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dc.contributor.advisorBrewer, Barbara
dc.contributor.authorMortimer, Darcy Lee
dc.creatorMortimer, Darcy Lee
dc.date.accessioned2020-01-21T17:35:17Z
dc.date.available2020-01-21T17:35:17Z
dc.date.issued2020
dc.identifier.urihttp://hdl.handle.net/10150/636660
dc.description.abstractBackground: The military in-flight care environment is unique. Non-critical Aeromedical Evacuation (AE) trauma patients are at risk for developing pressure ulcers (PUs) in-flight. This study examines the incidence of in-flight PU development and analyzes factors that may contribute to them. Methods: This study employed a retrospective case-control cohort analysis of electronic data from January 1, 2008 through December 31, 2012 comparing non-critical AE trauma patients who did and did not develop PUs within three days post-flight. The Department of Defense Trauma Registry identified 15 PU patients. Using the Aeromedical Evacuation Registry (AER), PU patients were matched four-to-one with non-PU patients (n=60) that had been flown within plus or minus one year of the event to control for changes in practice over time. Independent variables examined included demographics, diagnoses, care requirements, flight information, and the number of AE crew. Results: The mean age for the PU patients was 26.20 (SD=8.10); non-PU patients 26.98 (SD=8.16), with a range of 15-54 years old. Age was not significantly different (t(73) = .740, p > .05) between the PU and non-PU patients. All of the PU patients were male (n=15, 100%) and 96% (n=57) of the non-PU patients were male. Fisher’s exact test was conducted for a between group comparison, which was not significant (p = 1.00). The PU incidence rate was calculated as .02 (<1%) based on 73,377 patients discharged during the time period. A binomial Firth conditional logistic regression was performed in the face of PUs as a rare event (n=15; incidence rate <1%). The regression showed statistical significance in two of the 12 variables used in the model, namely the use of intravenous (IV) therapy (p = .04) and pulse oximetry (p = .01). Conclusion: As PUs are a Nurse Sensitive Quality Indicator, a PU incidence rate of <1% illustrates the outstanding quality of care that is being conducted in the U.S. Air Force Aeromedical Evacuation System. Identification of the risk factors that lead to PUs can help mitigate future PU development on the quest to zero PUs.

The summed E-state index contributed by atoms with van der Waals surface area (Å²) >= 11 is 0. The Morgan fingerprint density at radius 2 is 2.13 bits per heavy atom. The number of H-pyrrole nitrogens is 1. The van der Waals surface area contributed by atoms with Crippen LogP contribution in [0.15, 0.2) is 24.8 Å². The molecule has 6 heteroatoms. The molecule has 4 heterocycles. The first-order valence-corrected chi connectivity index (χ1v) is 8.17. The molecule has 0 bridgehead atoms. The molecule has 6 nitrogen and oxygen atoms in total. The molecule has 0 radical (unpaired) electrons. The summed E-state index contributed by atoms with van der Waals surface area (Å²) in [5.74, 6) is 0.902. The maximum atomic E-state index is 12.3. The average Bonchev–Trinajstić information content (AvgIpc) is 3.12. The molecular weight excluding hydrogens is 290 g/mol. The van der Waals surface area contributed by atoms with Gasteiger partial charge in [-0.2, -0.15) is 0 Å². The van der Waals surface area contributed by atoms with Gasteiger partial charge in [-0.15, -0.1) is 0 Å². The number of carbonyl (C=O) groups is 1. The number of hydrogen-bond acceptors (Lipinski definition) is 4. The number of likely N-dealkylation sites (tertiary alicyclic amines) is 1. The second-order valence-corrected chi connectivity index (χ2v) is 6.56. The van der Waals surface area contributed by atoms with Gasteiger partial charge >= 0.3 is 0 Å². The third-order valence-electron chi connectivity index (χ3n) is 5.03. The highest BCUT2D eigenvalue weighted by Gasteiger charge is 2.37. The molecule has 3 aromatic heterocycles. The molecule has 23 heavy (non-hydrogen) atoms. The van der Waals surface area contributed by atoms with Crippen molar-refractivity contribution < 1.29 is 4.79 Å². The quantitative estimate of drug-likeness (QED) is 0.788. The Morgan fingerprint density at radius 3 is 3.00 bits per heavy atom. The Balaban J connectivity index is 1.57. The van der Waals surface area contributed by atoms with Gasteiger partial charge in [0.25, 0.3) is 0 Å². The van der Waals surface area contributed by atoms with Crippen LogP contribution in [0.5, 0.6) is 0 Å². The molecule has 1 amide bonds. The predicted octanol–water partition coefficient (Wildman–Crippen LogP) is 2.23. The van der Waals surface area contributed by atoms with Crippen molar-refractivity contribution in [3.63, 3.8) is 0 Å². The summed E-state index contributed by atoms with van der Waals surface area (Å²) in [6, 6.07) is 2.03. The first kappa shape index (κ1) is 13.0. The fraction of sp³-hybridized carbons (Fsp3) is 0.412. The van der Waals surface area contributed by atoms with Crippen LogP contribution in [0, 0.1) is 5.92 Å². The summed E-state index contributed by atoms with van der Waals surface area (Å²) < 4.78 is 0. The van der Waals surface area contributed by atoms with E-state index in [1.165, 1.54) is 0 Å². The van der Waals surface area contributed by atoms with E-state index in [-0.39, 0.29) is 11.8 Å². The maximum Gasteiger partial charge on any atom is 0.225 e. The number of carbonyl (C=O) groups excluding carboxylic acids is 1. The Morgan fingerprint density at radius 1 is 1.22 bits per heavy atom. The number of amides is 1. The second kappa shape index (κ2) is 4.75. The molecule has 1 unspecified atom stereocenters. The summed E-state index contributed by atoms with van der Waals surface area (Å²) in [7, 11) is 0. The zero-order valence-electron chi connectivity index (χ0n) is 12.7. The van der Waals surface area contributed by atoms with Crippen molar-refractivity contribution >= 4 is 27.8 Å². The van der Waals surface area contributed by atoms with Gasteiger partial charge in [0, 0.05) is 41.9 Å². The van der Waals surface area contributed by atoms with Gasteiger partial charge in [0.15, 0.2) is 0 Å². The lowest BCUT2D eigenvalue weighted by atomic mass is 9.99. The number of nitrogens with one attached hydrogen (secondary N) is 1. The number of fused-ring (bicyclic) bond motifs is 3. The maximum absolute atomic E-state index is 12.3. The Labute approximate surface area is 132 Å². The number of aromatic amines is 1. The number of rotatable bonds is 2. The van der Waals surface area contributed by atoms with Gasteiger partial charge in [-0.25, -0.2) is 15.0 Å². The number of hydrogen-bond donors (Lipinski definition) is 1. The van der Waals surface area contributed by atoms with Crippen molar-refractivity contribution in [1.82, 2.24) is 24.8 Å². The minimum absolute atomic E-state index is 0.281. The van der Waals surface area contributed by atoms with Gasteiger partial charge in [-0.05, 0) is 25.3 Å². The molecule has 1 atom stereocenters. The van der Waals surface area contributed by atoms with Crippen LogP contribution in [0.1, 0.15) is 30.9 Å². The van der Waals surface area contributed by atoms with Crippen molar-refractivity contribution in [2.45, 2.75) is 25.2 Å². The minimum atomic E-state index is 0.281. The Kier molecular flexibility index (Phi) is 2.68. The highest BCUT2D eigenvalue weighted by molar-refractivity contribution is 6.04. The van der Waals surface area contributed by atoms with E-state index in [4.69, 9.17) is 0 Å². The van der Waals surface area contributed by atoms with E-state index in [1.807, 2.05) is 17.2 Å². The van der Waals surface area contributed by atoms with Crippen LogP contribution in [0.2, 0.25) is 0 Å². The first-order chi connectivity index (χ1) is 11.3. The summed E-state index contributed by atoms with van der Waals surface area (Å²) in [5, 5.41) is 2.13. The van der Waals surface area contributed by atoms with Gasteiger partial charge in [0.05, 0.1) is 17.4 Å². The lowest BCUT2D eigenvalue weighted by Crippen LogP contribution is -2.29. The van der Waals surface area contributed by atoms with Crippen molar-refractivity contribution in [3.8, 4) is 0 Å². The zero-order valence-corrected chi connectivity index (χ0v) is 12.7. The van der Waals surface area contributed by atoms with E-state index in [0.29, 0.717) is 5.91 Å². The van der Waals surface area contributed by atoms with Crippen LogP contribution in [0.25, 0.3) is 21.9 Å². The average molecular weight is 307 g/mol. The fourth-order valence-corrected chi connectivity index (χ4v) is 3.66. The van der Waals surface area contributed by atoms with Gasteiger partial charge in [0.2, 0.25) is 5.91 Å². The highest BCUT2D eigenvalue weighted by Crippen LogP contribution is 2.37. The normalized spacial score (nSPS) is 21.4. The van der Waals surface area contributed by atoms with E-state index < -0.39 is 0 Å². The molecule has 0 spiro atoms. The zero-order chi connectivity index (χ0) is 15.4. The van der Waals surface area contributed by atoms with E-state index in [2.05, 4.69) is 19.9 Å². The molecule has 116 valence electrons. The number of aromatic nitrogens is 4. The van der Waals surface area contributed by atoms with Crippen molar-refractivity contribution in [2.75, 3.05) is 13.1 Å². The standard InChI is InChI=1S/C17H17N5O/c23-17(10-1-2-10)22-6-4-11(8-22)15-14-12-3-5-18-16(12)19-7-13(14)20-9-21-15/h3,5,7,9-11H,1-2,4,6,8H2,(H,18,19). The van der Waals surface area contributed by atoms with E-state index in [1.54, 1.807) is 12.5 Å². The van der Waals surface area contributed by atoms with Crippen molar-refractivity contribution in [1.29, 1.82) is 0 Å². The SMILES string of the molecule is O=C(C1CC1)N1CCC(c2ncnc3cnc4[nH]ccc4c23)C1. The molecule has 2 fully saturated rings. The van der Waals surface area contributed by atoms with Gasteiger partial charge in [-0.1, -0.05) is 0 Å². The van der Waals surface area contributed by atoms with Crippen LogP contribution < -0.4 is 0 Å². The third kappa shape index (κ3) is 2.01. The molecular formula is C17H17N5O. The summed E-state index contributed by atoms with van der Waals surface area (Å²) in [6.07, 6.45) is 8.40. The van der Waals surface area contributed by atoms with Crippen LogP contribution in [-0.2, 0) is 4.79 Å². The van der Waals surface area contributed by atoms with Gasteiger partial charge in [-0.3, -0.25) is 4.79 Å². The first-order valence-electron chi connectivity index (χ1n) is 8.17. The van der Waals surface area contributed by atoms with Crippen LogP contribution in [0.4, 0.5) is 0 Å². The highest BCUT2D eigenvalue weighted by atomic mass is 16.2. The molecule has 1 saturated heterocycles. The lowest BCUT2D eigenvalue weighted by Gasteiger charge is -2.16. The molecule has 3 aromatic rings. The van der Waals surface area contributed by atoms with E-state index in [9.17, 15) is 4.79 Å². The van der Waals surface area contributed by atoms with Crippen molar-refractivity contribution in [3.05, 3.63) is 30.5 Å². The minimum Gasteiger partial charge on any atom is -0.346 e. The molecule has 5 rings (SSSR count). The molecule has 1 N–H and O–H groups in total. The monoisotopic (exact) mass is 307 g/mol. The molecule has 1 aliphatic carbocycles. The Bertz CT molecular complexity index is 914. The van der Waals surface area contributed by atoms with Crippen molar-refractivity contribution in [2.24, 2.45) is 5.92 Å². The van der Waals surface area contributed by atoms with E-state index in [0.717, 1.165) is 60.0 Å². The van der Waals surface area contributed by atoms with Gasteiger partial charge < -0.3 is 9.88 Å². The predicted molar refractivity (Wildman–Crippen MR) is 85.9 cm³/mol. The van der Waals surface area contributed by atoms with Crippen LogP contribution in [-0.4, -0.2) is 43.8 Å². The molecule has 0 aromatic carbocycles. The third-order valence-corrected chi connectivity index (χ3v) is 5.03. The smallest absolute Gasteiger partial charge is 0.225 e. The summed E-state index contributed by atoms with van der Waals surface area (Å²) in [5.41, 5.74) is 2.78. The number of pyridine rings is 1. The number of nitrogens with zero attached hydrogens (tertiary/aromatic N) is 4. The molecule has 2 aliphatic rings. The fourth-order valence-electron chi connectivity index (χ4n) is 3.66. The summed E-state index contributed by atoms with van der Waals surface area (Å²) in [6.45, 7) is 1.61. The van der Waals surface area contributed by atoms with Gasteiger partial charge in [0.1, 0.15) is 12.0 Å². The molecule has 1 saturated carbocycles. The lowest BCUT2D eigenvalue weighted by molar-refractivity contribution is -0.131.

dc.language.isoen
dc.publisherThe University of Arizona.
dc.rightsCopyright © is held by the author. Digital access to this material is made possible by the University Libraries, University of Arizona. Further transmission, reproduction, presentation (such as public display or performance) of protected items is prohibited except with permission of the author.
dc.subjectAeromedical Evacuation
dc.subjectPressure Injury
dc.subjectPressure Ulcer
dc.titleRisk Factors for Pressure Ulcer Development in Non-Critical Aeromedical Evacuation Trauma Patients
dc.typetext
dc.typeElectronic Dissertation
thesis.degree.grantorUniversity of Arizona
thesis.degree.leveldoctoral
dc.contributor.committeememberGephart, Sheila
dc.contributor.committeememberCarrington, Jane
thesis.degree.disciplineGraduate College
thesis.degree.disciplineNursing
thesis.degree.namePh.D.
refterms.dateFOA2020-01-21T17:35:17Z


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